Open Mic: Neo-liberalism and Community Health Workers

KC JOURNAL NO 23 APRIL 2010

In  this article Bongani Bunyonyo* highlights the problems facing community health workers, also known as home based care workers.

Community health Workers in South africa

Though there are no officially confirmed statistics, it is estimated that there could be anything upward of 500 000 community health workers active in the South African health care sector. Community Health Workers are regarded as volunteers, and the payment they receive is called a stipend as opposed to a wage. Many are expected to report for duty regularly, and are subject to discilplinary procedures. Since they are regarded as volunteers, it is taken for granted by government, NGOs and community based organisations that they are not covered by labour legislation like the Basic Conditions of Employment Act. They deny that these workers are covered by labour laws, hence they refer to them as volunteers and not employees.

Experiences of Community health Workers

There is a perception among Community Health Workers, the majority of whom are women, that their contribution fundamentally lacks recognition in the eyes of health care authorities, other health care workers and communities. They regard themselves as an undervalued, flexible and exploited labour force without labour rights or benefits.

Some of the problems experienced by community health workers are:

  • Low levels of pay, ranging from R500 to R1500 per month
  • Sometimes workers are not paid for months, referred to as Dry Season
  • Workers using their own funds to purchase food for patients
  • The mainly women workers are exposed to risks such as rape and robbery because of the high crime levels in the townships and informal set- tlements in which they work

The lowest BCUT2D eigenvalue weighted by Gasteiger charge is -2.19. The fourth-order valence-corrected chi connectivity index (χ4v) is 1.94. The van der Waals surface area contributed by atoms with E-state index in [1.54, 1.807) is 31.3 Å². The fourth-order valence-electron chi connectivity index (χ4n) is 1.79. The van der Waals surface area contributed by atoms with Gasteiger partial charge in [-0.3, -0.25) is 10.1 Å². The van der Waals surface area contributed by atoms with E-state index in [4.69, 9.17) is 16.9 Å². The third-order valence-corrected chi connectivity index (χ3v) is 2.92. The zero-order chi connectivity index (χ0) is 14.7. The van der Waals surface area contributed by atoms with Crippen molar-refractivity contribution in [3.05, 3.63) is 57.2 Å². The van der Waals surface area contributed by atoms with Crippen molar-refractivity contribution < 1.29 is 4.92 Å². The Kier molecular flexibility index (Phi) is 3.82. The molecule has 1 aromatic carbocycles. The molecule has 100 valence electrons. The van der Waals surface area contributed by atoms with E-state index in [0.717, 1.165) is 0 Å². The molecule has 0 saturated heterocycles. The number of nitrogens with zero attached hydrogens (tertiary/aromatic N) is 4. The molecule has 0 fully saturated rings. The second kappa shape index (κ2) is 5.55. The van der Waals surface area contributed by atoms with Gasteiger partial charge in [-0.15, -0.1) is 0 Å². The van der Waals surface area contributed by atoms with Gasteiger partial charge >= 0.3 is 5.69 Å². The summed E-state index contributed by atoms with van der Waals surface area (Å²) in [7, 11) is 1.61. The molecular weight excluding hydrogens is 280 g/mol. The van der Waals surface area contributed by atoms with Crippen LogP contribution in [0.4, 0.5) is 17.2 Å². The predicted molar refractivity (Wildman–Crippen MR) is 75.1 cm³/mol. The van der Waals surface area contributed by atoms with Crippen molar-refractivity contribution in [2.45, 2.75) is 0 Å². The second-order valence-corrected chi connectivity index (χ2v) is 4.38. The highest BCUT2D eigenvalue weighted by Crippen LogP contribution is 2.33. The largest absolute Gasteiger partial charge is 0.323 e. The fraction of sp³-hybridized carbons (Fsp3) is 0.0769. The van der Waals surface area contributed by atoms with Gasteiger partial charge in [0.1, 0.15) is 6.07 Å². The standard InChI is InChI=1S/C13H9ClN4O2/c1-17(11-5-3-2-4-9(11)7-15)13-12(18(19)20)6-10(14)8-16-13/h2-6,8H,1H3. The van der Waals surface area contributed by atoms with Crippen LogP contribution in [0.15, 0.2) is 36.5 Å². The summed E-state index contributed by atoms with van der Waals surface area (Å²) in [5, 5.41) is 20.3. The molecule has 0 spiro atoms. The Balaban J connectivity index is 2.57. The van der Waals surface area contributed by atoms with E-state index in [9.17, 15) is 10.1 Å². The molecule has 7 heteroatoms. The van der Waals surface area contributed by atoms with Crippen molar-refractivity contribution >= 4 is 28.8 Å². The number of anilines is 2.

• No provision of protective clothing like gloves, masks, etc. This leads to exposure to illnesses of their patients
  • Lack of provision of uniforms
  • Absence of career paths and employment oppor- tunities in clinics where they work
  • Lack of provision of accredited training
  • Lack of counselling and support services to help the workers cope with the demands of their work

The real employer is widely perceived to be the government. The NGOs and CBOs employing them are regarded as insignificant players who are merely a conduit for payment of stipends. Community Health Workers report to and are accountable to clinic staff. Professional nurses in the clinics exercise considerable control over the activities of CHWs, their working hours and degree of integration or marginalization in facility teams.

Professional nurses also work to demarcate and maintain their territory as professionals. They resist suggestions that CHWs should wear uniform. They see this as interference in their professional career, and do not want to be put on a par with CHWs. Though at times they are supportive of the work of CHWs, the nurses are at the same time very protective of their careers. They also closely monitor how the community relates to the CHWs. They even take offence when community members visit a clinic and refer to CHWs as nurse or sister.

Origins of Community health Workers

The concept of Community Health Workers is not a new phenomenon. It has evolved over a number of decades as an attempt to provide adequate health services in different countries. Community Health Workers were promoted and became part of many developing health systems globally. The concept of CHWs has been experimented with in different contexts. There is therefore a range of variations internationally in the types of Community Health Workers and the forms of service they provide.

In South Africa, CHWs have been in existence since the 1970s. Initially, these programmes were of a generalised nature. Over time, there was a shift to more specific programmes. Many of the programmes were shifted towards Maternity Child Care, or disease intervention,such as for TB and malaria treatment.

Neo-liberalism and volunteerism